Nov 22, 2007

Confessional journalism and You

Scott Glover of the Los Angeles Times decides to tell his own story about how he searched for his birth mother in Ireland.

I have nothing against Glover and find him to be an excellent reporter, but as I've said before, I'm not sure why a newspaper that serves the second most populous metropolitan area in the United States feels the need to turn inward to find compelling stories. The only reason Glover's life qualifies as unique enough to be told in a 700,000-plus circulation newspaper is because he works there.

Maybe this is a symptom of globalization, of the Internet and e-mail and cell phones: The easier it becomes to connect to the great big world, the more isolated we feel. The world begins to feel like a crowd and we are but faces, difficult to distinguish and easy to ignore. Vanity and selfishness have become our armor, our tools to create and maintain our identity as the flood of information washes over us. Each blog, Facebook page and confessional a self-contained ark... But who is really watching, reading? Who is paying attention to us?

Hey, it's part of the reason I decided to blog, even though I know this is a conversation I'm largely having with myself.

This little tangent brings me to another thought: This is the Decade of You. Or the YouDecade, to be more precise.

(A quick Google search tells me I'm not the first to have made this pronouncement. Christopher Hitchens does it here at

As the Time magazine cover naming "you" the person of the year showed, perhaps unintentionally, we are largely indistinguishable from one another in this Internet world, a world that feeds on the narcissism that has resulted from the destruction of the individual.

Why else do we celebrate the few that break through? Because it gives us hope that we might escape the You, too.

Think how unimportant you and I really are in this mass-market concept of "You." Time magazine put a mirror on the front cover so that anyone could be the You of the year, and everyone could. That really meant no one was. You and I are inconsequential. It is precisely because our thoughts, accomplishments, looks, beliefs, etc. don't rise above the crowd that we fit the category of You. Did you see that in the reflection?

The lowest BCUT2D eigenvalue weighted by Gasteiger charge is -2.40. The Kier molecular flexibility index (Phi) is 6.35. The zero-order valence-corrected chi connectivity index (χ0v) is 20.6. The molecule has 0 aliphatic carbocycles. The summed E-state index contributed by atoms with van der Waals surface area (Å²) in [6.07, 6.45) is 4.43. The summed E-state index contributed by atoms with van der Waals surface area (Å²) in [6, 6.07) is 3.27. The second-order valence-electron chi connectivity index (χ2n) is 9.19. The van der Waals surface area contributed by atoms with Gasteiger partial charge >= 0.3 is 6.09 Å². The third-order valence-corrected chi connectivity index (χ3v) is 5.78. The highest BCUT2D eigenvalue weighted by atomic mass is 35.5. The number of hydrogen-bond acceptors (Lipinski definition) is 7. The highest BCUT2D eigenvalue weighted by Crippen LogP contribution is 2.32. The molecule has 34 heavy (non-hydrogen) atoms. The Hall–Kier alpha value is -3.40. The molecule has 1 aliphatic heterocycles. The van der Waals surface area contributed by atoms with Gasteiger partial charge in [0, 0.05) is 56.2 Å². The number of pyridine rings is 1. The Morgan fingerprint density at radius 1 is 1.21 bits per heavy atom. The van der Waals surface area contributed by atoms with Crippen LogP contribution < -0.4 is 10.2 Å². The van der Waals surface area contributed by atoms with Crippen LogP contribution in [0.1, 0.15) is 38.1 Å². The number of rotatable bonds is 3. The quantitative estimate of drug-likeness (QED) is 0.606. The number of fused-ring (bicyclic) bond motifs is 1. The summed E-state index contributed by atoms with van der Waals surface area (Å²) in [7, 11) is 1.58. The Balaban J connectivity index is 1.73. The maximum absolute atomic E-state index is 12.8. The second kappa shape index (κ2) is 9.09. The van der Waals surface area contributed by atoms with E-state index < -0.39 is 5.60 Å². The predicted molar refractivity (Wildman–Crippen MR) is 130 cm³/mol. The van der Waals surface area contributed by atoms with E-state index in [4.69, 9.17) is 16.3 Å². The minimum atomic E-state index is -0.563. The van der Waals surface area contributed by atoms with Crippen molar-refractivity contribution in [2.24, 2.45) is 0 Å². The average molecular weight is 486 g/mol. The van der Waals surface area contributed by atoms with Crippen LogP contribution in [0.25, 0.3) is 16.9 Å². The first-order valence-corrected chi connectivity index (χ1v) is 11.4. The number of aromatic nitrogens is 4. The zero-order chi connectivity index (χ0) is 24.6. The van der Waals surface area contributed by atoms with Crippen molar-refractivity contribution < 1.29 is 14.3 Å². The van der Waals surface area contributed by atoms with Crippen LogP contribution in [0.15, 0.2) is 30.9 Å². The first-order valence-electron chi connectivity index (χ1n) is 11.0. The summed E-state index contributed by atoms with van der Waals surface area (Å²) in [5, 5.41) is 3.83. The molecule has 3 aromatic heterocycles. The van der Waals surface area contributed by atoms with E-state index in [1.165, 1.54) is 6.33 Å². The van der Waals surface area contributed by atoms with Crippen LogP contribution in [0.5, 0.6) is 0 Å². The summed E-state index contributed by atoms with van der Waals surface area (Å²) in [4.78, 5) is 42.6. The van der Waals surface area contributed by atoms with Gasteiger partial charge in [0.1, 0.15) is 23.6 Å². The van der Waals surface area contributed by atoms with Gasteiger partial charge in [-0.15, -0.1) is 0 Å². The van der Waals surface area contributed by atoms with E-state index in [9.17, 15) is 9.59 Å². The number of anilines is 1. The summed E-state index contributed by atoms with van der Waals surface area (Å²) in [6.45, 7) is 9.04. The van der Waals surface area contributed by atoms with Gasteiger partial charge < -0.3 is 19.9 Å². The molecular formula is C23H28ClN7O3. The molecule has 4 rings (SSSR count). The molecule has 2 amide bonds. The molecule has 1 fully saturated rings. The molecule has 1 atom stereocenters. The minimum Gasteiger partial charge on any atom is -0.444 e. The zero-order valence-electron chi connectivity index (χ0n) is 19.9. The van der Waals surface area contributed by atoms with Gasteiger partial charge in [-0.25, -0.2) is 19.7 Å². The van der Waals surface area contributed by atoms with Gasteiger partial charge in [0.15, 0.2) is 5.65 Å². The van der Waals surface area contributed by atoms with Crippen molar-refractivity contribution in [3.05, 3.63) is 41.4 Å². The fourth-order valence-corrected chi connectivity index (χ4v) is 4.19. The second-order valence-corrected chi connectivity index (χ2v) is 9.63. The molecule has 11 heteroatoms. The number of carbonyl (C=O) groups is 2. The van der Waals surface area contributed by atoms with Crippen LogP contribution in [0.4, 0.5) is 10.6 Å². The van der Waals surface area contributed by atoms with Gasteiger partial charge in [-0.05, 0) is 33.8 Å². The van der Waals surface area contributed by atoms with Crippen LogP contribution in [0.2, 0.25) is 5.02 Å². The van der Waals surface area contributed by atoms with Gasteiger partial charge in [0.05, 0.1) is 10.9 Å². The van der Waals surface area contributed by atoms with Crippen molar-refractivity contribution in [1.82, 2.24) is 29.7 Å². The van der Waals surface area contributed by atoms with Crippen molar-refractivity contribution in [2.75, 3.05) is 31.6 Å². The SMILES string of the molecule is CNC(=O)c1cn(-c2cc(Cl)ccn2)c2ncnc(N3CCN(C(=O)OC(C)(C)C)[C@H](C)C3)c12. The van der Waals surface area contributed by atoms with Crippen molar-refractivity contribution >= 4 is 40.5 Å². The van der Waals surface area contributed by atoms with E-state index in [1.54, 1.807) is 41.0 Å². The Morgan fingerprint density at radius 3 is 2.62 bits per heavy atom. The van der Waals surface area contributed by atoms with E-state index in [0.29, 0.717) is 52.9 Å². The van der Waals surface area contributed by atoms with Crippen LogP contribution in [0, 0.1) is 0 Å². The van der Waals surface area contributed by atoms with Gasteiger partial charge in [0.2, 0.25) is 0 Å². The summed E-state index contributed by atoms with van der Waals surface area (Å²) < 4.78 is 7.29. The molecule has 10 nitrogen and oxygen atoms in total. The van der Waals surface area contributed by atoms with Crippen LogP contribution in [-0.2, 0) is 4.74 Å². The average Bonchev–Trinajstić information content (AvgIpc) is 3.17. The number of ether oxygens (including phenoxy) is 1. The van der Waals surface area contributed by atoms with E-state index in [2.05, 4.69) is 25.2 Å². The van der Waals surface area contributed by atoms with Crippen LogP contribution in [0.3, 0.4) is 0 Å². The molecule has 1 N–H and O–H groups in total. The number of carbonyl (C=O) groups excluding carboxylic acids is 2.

So of course we want to do something or say something or confess something that makes us stand out - and why not use the tools at hand (the LA Times brand, the built-in circulation)? But, as I just found out, even a seemingly original thought has probably been thought before and is probably already posted somewhere on the Internet.

So, really, why would anyone pay any attention to me? Or to you?


Anonymous said...

Some L.A. Times bean counter is probably encouraging first-person confessionals because they always make the most e-mailed list. Glover's "I found my real mommy" story is still on that list two days later.

Anonymous said...

the first-person phenomenon in journalism is an echo of the memoir craze in book publishing. there are cultural explanations for that trend -- narcissism, the rise of the recovery narrative -- and also some genuinely good books, e.g. angela's ashes, that helped kick off the trend. whatever the causes, it now seems to have infected journalism. you are right to note that journalistic memoir-writing seems vulnerable to the same sorts of embellishments, shadings, and fabrications that have already tarnished the book publishing industry.